For the second straight year, the Los Angeles Dodgers won the National League behind Sandy Koufax, who led the league with 27 wins, a 1.73 ERA, and 317 strikeouts. The Baltimore Orioles -- especially Frank Robinson, the Triple Crown winner and American League MVP -- had a few surprises for the Dodgers in the fall classic.
Baltimore depended on a deep but average pitching corps, the sterling infield defense of Brooks Robinson and Luis Aparicio, and the "Big Three" in the middle of their lineup: the two Robinsons -- Frank, the ex-Red (.316 average, 49 homers, 122 RBI, all league-bests), and Brooks (.269 average, 23 homers, 100 RBI) -- and Boog Powell (.287 average, 34 homers, 109 RBI).
Minnesota finished second behind the hitting of Harmon Killebrew (.281 average, 39 homers, 110 RBI) and Tony Oliva (.307 average, 25 homers, 87 RBI) and the pitching of Jim Kaat, who had a 2.74 ERA and led the league with 25 wins.
Willie Morton hit 100 RBI (tied for fourth-best in the league), Al Kaline averaged .288 (third-best), and Denny McLain won 20 games (second-best), yet Detroit couldn't do any better than third.
Tommie Agee of the fourth-place White Sox was the American League's top rookie with a .273 average, 22 homers, and 86 RBI. Chicago also had three of the top five ERA leaders in Gary Peters (first with 1.98), Joe Horlen (second with 2.43), and Tommy John (fifth with 2.62), yet finished 15 games behind the Orioles.
While the Orioles coasted to the title, the Dodgers had to outlast San Francisco and Pittsburgh. The Giants had Willie Mays (.288 average, 37 homers, 103 RBI) and Willie McCovey (.295 average, 36 homers, 96 RBI) and a pitching staff anchored by Juan Marichal (25-6, 2.23 ERA) and Gaylord Perry (21-8, 2.99 ERA).
Roberto Clemente won
the MVP award for his
Although Roberto Clemente of Pittsburgh was the National League MVP with a .317 average, 29 homers, and 119 RBI, he didn't top any offensive categories. Teammate Matty Alou won the batting title with a .342 average. Willie Stargell (.315 average, 33 homers, 102 RBI) and Donn Clendenon (.299 average, 28 homers, 98 RBI) were also reliable Pirates.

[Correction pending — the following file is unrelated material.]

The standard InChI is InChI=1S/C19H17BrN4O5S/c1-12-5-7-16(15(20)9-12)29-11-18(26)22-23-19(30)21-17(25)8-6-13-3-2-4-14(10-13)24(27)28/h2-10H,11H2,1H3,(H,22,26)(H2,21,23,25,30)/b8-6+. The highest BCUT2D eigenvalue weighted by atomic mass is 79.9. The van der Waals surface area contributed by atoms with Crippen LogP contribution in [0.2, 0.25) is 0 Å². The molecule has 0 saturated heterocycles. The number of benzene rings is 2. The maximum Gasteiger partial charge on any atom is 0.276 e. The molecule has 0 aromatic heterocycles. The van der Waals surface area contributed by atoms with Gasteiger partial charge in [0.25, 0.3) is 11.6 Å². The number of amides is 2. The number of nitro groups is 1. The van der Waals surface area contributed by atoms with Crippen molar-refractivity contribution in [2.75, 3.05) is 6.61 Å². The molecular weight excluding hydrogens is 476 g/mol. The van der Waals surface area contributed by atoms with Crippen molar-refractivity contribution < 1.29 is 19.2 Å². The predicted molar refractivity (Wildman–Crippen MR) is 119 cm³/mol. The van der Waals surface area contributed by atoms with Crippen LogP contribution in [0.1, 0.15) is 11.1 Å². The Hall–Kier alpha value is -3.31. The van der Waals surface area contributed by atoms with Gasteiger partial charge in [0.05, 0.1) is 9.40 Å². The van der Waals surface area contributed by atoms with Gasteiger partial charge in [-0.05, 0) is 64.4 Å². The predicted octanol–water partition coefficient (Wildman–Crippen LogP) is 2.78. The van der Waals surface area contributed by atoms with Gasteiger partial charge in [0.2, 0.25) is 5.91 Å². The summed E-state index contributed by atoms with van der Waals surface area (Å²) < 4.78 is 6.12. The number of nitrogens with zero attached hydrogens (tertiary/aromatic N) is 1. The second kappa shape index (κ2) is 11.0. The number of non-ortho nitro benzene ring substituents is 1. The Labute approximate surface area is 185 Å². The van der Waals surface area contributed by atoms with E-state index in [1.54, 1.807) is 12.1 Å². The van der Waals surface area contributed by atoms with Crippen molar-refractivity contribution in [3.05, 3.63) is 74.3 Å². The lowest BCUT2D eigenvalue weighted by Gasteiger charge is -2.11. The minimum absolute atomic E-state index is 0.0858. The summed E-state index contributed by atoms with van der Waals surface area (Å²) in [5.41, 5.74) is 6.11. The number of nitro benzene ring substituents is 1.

Hank Aaron, in the Braves' first season in Atlanta, blasted 44 homers and knocked in 127 runs to lead the league. Aaron's teammate (and Matty's brother) Felipe Alou was second in batting at .327. Tommy Helms of Cincinnati (.284 average, 49 RBI) was Rookie of the Year.
The biggest worry for the Dodgers down the stretch was St. Louis rookie Larry Jaster, a 22-year-old who shut them out five consecutive times during the season. Koufax saved the day for Los Angeles when he returned on two days' rest to beat Philadelphia 6-3 in the season finale. San Francisco fell just 1½ games short; Pittsburgh, 3.
The 1966 World Series was concluded briskly. The Dodgers knocked out an uncharacteristically wild Dave McNally in the third inning of game one, when they scored to cut Baltimore's lead to 4-2. Moe Drabowsky shut them down the rest of the way, striking out 11, as the O's won 5-2. The Dodgers didn't score again in the Series, as Jim Palmer then Wally Bunker and McNally shut them out 6-0, 1-0, and 1-0 for the sweep.
Two homers, courtesy of Paul Blair and Frank Robinson, accounted for the only runs in games three and four. Robinson's round-tripper in the fourth inning of game four capped an amazing turnaround for the right fielder and won the Series for Baltimore.
You can find headlines and summaries of the most exciting stories from the 1966 baseball season on the next page.
To learn more about baseball, see:
- 1965 Baseball Season
- 1967 Baseball Season
- Baseball History
- How Baseball Works
- How the Baseball Hall of Fame Works
- How Minor League Baseball Teams Work
- Babe Ruth